Georgia Wrongful Termination
Employees who have been laid off without warning or fired with no explanation often wonder if their firing was legal. Do they have grounds for a wrongful dismissal lawsuit? Only a wrongful termination attorney who's familiar with the specifics of your situation can answer that. But generally Georgia employment laws give an employer broad latitude to end its relationship with an employee.
Wrongful Termination FAQ
What is wrongful termination?
Wrongful termination or wrongful dismissal are the terms used to describe a situation where an employer has ended its relationship with an employee for a reason that either is illegal under federal or Georgia law or that violates a written employment contract.
What are examples of a wrongful termination?
It is illegal for an employer to dismiss any employee for discriminatory reasons. The law protects employees who are victims of discrimination based on sex, age (for workers who are over the age of 40), religion, race, national origin, disability or pregnancy, among other reasons. However, it can often be difficult to prove that you were terminated for discriminatory reasons and not, for example, based on job performance.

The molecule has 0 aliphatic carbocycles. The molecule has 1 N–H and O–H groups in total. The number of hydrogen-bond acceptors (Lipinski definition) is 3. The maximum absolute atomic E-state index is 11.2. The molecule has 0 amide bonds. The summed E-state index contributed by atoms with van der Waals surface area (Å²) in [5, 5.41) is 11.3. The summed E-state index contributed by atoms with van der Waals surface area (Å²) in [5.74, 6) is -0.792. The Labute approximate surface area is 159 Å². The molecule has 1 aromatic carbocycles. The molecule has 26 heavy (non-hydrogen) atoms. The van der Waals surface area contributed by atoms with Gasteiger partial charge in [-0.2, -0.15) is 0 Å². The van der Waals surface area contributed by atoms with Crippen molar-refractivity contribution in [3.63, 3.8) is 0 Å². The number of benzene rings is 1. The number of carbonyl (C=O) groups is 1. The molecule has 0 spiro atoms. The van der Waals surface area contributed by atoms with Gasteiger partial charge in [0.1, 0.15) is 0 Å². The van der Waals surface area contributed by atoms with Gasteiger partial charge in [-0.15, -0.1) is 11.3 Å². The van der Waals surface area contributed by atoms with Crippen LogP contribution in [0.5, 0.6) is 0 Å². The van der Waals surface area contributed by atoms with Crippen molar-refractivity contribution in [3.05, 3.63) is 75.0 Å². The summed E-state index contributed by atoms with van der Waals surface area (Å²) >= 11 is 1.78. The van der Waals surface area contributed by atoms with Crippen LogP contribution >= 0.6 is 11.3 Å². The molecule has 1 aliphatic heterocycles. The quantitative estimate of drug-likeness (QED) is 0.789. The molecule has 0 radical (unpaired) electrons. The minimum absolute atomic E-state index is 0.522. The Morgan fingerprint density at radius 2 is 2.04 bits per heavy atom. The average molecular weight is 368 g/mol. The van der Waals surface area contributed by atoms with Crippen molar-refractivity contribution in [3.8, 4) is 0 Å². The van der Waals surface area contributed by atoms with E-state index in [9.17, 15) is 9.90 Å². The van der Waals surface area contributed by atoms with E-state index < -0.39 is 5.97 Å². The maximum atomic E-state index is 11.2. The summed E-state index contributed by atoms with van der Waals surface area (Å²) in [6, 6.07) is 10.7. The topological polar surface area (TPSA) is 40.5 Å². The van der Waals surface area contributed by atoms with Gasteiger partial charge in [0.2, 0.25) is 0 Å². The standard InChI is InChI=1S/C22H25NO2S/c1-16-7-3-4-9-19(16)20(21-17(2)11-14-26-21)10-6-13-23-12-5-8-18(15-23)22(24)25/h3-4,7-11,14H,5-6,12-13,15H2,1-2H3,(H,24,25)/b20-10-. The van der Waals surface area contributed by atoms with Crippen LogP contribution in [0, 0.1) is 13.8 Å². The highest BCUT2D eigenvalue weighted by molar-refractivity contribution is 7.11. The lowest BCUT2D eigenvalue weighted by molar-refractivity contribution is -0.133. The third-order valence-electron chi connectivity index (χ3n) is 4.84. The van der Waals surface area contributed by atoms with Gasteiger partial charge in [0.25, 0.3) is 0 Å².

If you have a written employment contract or are covered by a union collective bargaining agreement and are terminated in violation of that agreement, then you may also be a victim of wrongful termination.
Can I sue my employer for wrongful termination? And get my job back?
The answer to both questions is, "Maybe." It depends on the specifics of your situation.
If you're the victim of discrimination, you'll first have to file a claim with the U.S. Equal Employment Opportunity Commission or the Equal Employment Division of the Georgia Commission on Equal Opportunity. Depending on the outcome of that investigation, you may receive a letter allowing you to file a civil lawsuit against your former employer.
If you were terminated despite having a job contract, then you may have grounds for a breach of contract lawsuit in civil court. Your wrongful termination lawyer can guide you through the process of filing that lawsuit.
I don't have a written job contract, but my employer made verbal promises to me that I'd always have a job. Can I sue?
Georgia law does not recognize the concept of an implied contract so you typically wouldn't be able to sue. However, take time to speak to a labor and employment lawyer. You may have grounds for another type of legal claim against your former company.
Find & Hire Local Georgia Wrongful Termination Attorneys
If you think you've been wrongfully dismissed from a job, you have a limited period of time in which to file a legal claim or lawsuit against your former employer. To protect your legal rights, speak to wrongful termination lawyers as soon as possible. Need help connecting with a lawyer in Atlanta, Augusta or elsewhere in Georgia? Call Attorneys.com at 877-913-7222 or fill out the form on this page. Our free lawyer referral service can quickly match you with a local lawyer.